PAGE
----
It’s tough, sometimes, to keep your wits about you when you feel the spotlight of life glaring so brightly that you need shades just to see the road ahead, but if I’m to leave a legacy of truth and grace behind me, there are moments I must square my shoulders and smile the biggest smile of my life and walk right back up those stairs I just tumbled down. I must, daily, grow more comfortable in this skin God has given me and realize life isn’t perfect, I’m not perfect, and neither is anyone else I know, save One…and He is my ultimate goal! I must learn over and over again that it’s okay not to be like everyone else, and it’s okay to stand out from the crowd if the foundation upon which I stand is solid truth and the cause for which I fight is one of integrity and faith. This concept can be especially difficult to learn and to teach, when you have a teen or a young child in the house, but we must remember the paths we set in place today are the footsteps they we follow tomorrow. How we react, when we get embarrassed, will determine the mood of the home, and it will set the stage for how they will respond when others see their flaws, how they will react to teasing and how they feel about themselves. What we live out before them speaks volumes of truth and character into their lives, or it screams at them to lie, to bully, to deceive and to shrink away from responsibilities and anything else that becomes difficult. Our words, our character and our actions are a living example from which they learn, grow and develop into a man or a woman.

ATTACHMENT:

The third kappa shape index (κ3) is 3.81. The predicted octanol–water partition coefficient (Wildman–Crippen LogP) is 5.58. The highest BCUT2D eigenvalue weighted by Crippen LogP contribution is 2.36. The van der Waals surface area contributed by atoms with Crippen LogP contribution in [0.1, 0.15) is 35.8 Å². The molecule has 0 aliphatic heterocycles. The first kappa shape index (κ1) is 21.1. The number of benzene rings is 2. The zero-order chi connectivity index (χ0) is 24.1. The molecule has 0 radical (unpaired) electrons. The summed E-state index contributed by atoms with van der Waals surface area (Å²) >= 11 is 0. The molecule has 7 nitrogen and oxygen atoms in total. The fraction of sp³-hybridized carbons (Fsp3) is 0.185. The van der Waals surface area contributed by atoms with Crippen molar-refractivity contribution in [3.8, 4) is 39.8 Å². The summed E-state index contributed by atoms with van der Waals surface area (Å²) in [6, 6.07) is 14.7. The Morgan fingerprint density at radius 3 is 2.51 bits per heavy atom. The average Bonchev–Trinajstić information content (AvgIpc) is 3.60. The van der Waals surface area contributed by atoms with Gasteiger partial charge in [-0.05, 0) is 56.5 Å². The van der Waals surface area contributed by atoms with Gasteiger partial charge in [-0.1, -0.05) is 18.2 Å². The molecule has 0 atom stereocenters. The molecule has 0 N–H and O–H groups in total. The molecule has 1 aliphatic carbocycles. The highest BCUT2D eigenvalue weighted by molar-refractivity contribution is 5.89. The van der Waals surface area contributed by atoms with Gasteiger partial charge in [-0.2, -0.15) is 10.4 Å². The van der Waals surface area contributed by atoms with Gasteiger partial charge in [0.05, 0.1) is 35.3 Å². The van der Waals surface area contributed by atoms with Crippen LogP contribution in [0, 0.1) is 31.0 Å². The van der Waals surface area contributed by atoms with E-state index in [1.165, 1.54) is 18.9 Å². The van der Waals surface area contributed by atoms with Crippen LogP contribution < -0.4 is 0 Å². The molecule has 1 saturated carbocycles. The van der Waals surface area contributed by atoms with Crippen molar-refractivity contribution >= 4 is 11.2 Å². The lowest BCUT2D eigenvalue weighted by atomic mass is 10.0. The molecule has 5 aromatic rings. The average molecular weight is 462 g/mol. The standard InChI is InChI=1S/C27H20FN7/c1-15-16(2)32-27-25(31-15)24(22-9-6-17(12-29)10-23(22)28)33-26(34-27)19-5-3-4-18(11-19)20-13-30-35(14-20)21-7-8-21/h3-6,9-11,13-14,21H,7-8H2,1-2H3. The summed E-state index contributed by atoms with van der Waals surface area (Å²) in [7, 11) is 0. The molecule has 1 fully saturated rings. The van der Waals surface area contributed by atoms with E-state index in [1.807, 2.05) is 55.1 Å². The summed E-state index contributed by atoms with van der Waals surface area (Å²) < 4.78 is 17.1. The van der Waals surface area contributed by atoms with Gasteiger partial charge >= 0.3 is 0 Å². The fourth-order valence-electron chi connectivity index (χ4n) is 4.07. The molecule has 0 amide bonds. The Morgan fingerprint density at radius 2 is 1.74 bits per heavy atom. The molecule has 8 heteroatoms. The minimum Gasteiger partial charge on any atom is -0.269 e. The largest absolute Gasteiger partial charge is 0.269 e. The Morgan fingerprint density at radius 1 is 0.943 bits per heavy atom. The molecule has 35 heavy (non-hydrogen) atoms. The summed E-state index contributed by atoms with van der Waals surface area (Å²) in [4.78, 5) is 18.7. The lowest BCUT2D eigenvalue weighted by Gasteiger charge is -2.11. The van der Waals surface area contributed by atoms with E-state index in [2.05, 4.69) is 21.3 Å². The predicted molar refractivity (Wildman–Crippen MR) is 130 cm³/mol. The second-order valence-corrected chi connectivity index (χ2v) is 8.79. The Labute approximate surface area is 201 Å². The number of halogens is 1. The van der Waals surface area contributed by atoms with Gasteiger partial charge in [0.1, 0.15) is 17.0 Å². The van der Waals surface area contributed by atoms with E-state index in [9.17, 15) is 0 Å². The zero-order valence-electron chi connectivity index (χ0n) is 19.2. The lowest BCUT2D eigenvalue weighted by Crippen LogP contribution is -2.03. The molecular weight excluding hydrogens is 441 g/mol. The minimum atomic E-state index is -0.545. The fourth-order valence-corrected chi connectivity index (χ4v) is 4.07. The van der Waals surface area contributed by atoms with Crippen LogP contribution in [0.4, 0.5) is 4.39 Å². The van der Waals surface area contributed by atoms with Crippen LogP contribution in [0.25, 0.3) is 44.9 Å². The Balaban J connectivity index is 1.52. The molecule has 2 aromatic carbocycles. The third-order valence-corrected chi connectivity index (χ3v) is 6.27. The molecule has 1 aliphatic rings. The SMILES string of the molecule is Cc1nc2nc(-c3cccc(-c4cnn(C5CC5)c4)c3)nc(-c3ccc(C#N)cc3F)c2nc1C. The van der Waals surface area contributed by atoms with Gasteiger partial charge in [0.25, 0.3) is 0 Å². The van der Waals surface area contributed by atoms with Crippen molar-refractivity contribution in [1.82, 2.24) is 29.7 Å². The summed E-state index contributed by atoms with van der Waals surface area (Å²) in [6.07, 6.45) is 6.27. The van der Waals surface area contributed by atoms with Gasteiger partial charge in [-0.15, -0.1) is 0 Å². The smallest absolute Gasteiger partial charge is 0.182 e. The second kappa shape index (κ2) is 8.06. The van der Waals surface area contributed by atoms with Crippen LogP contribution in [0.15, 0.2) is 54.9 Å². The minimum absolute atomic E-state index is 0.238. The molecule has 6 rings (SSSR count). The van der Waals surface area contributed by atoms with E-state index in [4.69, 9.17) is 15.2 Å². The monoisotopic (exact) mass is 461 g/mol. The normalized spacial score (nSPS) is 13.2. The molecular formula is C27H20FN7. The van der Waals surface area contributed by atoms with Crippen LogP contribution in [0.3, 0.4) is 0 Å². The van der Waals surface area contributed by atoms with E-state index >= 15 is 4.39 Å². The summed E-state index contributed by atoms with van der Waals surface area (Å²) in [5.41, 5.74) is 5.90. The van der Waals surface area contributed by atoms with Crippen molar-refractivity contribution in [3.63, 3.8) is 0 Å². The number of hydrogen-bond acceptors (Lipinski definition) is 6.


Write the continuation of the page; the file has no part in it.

If we can grow comfortable in our own skin, realizing God has created us to be us, as an individual, if we can handle mishaps with grace and generosity, we will teach our children how to stand strong in the midst of embarrassment, adversity and failure. If we can hold our tongue when we’d prefer to lash out in anger, or when we’d rather speak boldly with pride, proclaiming our rights, regardless of our failures, we will teach our children how to be humble in their confidence, solid in their self-esteem and gracious to those they encounter who may not admire or even like the way they act or speak.
We must set the stage for those coming behind us. We must blaze this path called life with integrity, honesty and character. We must be able to be comfortable enough in our own skin that we can be okay with who God has created us to be. We must be honest and humble enough with our own flaws that we recognize we may not be the best, but we’re a “work in progress,” and with God’s help, we can do anything in this life. We must carry enough integrity within and have enough character without to be able to graciously say to our opposers, “You and I may be different, and we may never agree on that subject, but we can agree to disagree and continue standing our ground. We can be different and go our separate ways.” We must become comfortable enough in our skin to say, “That sure was an embarrassment to me today, but it’s not the end of the world. I will survive, and you will to!” When we become comfortable in our own skin, honest about our own frailties and weaknesses and confident enough in who God created us to be, we will shine brightly for all those who follow behind in this world turned gray.
“For you created my inmost being; you knit me together in my mother’s womb. I praise you because I am fearfully and wonderfully made; your works are wonderful, I know that full well.” Psalm 139:13-14